Q&A with our service designers in Ireland

The Centre for Design Innovation (CDI) will be speaking at our conference this June. It researches how organisations develop innovative products and services. More importantly it takes that research and transfers it into practical tools that are easy to understand and apply. Here Linzi introduces herself and tells us a bit about what to expect from the project, the methods and process.

1. Please tell us a little bit about yourself…

My undergrad was in industrial design. I then specialised in product development and manufacture for my Masters. I recently completed a PhD in Product and Service, where they are both combined together for additional value. Currently, I am examining public services for people with Alzheimer’s disease. The aim is to redesign the customer journey to improve diagnosis rate, provide timely treatment and minimise distress for the user and their families.

Workshop

2. Why do you think design (&/or service design / design thinking) is the best way to create and implement public services for people with Alzheimer’s disease?

Alzheimer’s is a progressive disease which changes over time and affects every person differently. Service design and service design thinking takes a dynamic approach to the user, allowing the service to grow and change with the person. It allows for variability to personalise the service offering that is tailored to the individuals needs.

3. Do you have a favourite case study in this area or related area?

An old but beautiful example of service design for people with Alzhiemer’s is in Benrath Senior Centre, in Düsseldorf, Germany, which uses fake bus stops to calm residents. The centre had an issue with people with Alzheimer’s becoming disorientated, wandering off and placing themselves in potential harm. Staff noticed that, although the patients had difficulty with their short term memory, their long term was often active.

Patients were found in areas such as train stations and bus stops, convinced that they needed to travel to work or visit a friend. They became agitated if staff tried to dissuade them. Rather than working against this belief, the clinic approached it from a different perspective. They created a fake bus stop. Patients gravitated to the stop, allowing staff to sit and calmly discuss the situation, eventually persuading the person to come back to the centre. It shows that design doesn’t have to be complicated or complex. It just needs to place the user at its core and look at the issue from a new perspective.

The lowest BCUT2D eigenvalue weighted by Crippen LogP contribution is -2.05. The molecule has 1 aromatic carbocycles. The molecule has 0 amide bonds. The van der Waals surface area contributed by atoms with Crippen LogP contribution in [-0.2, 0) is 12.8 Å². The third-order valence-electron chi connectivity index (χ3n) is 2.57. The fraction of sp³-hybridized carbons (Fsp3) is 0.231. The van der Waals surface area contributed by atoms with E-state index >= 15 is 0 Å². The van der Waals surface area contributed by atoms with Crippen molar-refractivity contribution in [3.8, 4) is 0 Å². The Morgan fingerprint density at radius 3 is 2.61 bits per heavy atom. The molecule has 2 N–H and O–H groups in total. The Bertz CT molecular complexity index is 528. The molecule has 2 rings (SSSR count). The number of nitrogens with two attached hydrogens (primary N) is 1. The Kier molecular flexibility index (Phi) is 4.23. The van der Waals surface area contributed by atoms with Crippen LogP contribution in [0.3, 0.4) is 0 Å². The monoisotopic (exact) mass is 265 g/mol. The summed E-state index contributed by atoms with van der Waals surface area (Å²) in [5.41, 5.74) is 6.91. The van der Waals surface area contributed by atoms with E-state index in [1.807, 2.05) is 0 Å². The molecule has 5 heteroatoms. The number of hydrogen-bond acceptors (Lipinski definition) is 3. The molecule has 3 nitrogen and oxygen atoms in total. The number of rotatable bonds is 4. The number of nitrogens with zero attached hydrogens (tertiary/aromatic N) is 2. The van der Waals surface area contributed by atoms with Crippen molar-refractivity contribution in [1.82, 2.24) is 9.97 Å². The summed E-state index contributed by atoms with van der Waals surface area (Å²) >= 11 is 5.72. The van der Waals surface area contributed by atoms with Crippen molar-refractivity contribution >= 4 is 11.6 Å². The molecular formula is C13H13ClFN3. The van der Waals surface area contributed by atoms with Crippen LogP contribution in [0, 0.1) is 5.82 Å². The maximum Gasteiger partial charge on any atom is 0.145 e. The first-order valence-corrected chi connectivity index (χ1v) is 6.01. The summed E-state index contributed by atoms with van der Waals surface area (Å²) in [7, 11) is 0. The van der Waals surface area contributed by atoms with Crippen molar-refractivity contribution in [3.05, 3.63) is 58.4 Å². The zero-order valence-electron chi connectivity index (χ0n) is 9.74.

4. In your experience what are the challenges with taking a service design approach within public health organisations ?

Health care systems are increasingly under pressure to ‘do more for less’. This can mean that cost reduction can be prioritised over the user. With services, due to variability and indirect benefits, the value generated can be difficult to quantify. It is important to be aware of the direct and indirect benefits of services design in order to strike the correct balance between the economic cost savings of a public service, while improving the experience of the service user.

5. What do you hope to achieve with your work on this project and how will you measure whether or not the project has been a success?

The primary aim is to adapt current care pathways to improve the potential for timely diagnosis of Alzheimer’s disease, maximise the period of independent living for older people and improve their overall experience of Alzheimer diagnosis. Qualitative analysis will be used to evaluate the customer journey for the user and their caregivers. Quantitative analysis will be used to determine the efficiency of the proposed service changes, for example increased rates of diagnosis and throughput of patients.

6. What is your favourite service?

I don’t have a favourite service but I believe service design thinking can be applied in any context. For example, I recently had a trip to the hairdressers. This is usually something I dread and want to be over in as little time as possible. However on this occasion I was pleasantly surprised.

It wasn’t until I got home and thought about it that I realised all the little human actions and interactions that had taken place. While I waited for my turn, I was presented with a cup of tea and a biscuit. When ready, the hairdresser asked for me by name and introduced herself. She pulled out a chair and sat down facing me to discuss what I would like to get done. The cut was fast and efficient. When leaving, she said goodbye, again by name. The simple changes in the behaviour of the service provider, the small things that related me to her, that transformed the service experience.

It shows that service design does not have to be complicated or expensive to implement. It just needs to place the customer at the centre of the service, if only for the duration of a hair cut.

Linzi Ryan will be talking about ‘Redesigning day care services for people with dementia in Ireland’ at our conference this Summer. Our conference takes place on June 9th at the print works in Dublin Castle. You can see a more detailed agenda or book your free place here.

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